Wednesday, 16 December 2009

Does CSR really work?

CSR (Corporate Social Responsibility) has been around for many years. In fact, since the 50's when the phrase was first used by academics and business leaders to identify and articulate the impact of global businesses on society. (I imagine the phrase was near strangled by the booms and busts of the 80's and 90's when the environment was not at the forefront of a businesses strategy).

There's been as many critics of CSR as there have advocates. That's to say, it's never been a government initiative, nor has it been obligatory. It's voluntary and, as such, has swayed in both directions since its conception.

But what does CSR mean for businesses? Can it really affect the bottom line? Can it embed itself sufficiently within a business/brand and become a competitive advantage?

Some years ago, I attended a talk by the founder of the clothing label Howies. As a business, Howies pride themselves on their ethics and it's become the thread by which the company has grown and flourished (indeed they were recently purchased by Timberland). Every aspect of the brand is as sustainable as can be. Every product is produced with as little environmental impact as humanly possible. Every catalogue printed on recycled stock and printed with vegetable inks. And, every employee as earthly as the brand they represent.

All of this is, collectively, what makes Howies appealing to its customers. So much so that they trade almost entirely on their principles alone. Subtle marketing, no gimmicks and no expensive ad campaigns. CSR, for Howies, has become a real competitive advantage and certainly reaches to their bottom line.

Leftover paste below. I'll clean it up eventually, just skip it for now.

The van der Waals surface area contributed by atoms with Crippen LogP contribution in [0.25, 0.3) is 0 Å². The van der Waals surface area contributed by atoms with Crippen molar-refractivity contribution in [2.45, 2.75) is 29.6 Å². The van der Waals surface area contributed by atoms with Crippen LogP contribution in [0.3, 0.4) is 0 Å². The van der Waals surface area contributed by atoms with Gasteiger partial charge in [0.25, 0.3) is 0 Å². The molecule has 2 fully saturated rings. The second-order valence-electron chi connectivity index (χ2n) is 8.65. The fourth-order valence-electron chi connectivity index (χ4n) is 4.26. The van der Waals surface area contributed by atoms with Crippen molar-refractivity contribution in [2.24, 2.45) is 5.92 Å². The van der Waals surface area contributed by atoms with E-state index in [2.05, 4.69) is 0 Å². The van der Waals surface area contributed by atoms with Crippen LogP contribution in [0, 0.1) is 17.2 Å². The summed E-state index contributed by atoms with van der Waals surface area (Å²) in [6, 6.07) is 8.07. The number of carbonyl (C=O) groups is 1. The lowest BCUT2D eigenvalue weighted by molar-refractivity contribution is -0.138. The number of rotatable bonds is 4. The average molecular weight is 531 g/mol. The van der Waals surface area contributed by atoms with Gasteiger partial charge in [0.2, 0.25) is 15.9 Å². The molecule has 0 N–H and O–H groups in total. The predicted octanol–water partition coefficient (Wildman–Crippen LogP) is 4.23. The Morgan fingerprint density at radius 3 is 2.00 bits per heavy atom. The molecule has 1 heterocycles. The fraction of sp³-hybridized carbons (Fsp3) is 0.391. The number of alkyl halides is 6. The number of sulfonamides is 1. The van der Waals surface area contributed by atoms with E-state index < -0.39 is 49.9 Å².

What Howies does isn't new though. (You just have to look at the great work Anita Roddick and team did with The Bodyshop). But it works for them. They trusted their own beliefs and built a brand which echoes those beliefs, and the beliefs of their customers.

So (and this isn't a final summary as such but something to ponder) CSR, and indeed corporate/brand values, need to be the foundations by which a business is formed. To add them like you would condiments to a finished plate of food will only affect the credibility and authenticity of the approach. CSR needs to reside within the DNA of an organisation and should be a personality trait that every employee is proud of.

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